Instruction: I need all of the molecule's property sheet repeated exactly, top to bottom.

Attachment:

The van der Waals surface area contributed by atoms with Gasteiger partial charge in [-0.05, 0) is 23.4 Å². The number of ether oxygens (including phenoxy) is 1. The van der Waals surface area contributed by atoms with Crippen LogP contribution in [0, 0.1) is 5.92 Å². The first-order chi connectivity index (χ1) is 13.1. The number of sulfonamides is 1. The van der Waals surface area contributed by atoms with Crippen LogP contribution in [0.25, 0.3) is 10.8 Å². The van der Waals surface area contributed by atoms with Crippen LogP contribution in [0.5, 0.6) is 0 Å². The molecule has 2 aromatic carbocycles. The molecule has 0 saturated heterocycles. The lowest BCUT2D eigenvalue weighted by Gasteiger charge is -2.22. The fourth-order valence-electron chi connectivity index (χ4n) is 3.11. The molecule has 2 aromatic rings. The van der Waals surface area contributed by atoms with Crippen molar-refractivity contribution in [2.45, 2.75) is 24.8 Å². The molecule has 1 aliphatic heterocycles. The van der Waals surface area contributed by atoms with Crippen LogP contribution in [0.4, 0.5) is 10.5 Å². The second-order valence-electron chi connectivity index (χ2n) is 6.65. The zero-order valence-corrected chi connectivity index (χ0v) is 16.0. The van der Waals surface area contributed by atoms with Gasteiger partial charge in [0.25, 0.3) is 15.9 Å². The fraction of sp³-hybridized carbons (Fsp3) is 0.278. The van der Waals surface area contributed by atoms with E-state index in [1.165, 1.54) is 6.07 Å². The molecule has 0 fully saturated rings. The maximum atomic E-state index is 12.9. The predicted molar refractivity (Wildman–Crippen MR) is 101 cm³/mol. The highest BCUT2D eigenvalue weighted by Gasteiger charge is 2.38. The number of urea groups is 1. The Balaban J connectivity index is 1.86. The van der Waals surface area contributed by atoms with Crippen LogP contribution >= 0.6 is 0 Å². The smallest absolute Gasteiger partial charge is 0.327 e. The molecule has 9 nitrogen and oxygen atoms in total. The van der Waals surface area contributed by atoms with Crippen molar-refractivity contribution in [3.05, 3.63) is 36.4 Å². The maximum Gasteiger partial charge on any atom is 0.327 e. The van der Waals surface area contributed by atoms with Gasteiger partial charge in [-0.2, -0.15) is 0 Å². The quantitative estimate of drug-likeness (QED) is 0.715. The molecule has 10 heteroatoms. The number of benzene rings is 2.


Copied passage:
The van der Waals surface area contributed by atoms with Gasteiger partial charge in [-0.05, 0) is 23.4 Å². The number of ether oxygens (including phenoxy) is 1. The van der Waals surface area contributed by atoms with Crippen LogP contribution in [0, 0.1) is 5.92 Å². The first-order chi connectivity index (χ1) is 13.1. The number of sulfonamides is 1. The van der Waals surface area contributed by atoms with Crippen LogP contribution in [0.25, 0.3) is 10.8 Å². The van der Waals surface area contributed by atoms with Crippen LogP contribution in [0.5, 0.6) is 0 Å². The molecule has 2 aromatic carbocycles. The molecule has 0 saturated heterocycles. The lowest BCUT2D eigenvalue weighted by Gasteiger charge is -2.22. The fourth-order valence-electron chi connectivity index (χ4n) is 3.11. The molecule has 2 aromatic rings. The van der Waals surface area contributed by atoms with Crippen molar-refractivity contribution in [2.45, 2.75) is 24.8 Å². The molecule has 1 aliphatic heterocycles. The van der Waals surface area contributed by atoms with Crippen LogP contribution in [0.4, 0.5) is 10.5 Å². The second-order valence-electron chi connectivity index (χ2n) is 6.65. The zero-order valence-corrected chi connectivity index (χ0v) is 16.0. The van der Waals surface area contributed by atoms with Gasteiger partial charge in [0.25, 0.3) is 15.9 Å². The fraction of sp³-hybridized carbons (Fsp3) is 0.278. The van der Waals surface area contributed by atoms with E-state index in [1.165, 1.54) is 6.07 Å². The molecule has 0 fully saturated rings. The maximum atomic E-state index is 12.9. The predicted molar refractivity (Wildman–Crippen MR) is 101 cm³/mol. The highest BCUT2D eigenvalue weighted by Gasteiger charge is 2.38. The number of urea groups is 1. The Balaban J connectivity index is 1.86. The van der Waals surface area contributed by atoms with Crippen LogP contribution >= 0.6 is 0 Å². The smallest absolute Gasteiger partial charge is 0.327 e. The molecule has 9 nitrogen and oxygen atoms in total. The van der Waals surface area contributed by atoms with Crippen molar-refractivity contribution in [3.05, 3.63) is 36.4 Å². The maximum Gasteiger partial charge on any atom is 0.327 e. The van der Waals surface area contributed by atoms with Gasteiger partial charge in [-0.2, -0.15) is 0 Å². The quantitative estimate of drug-likeness (QED) is 0.715. The molecule has 10 heteroatoms. The number of benzene rings is 2.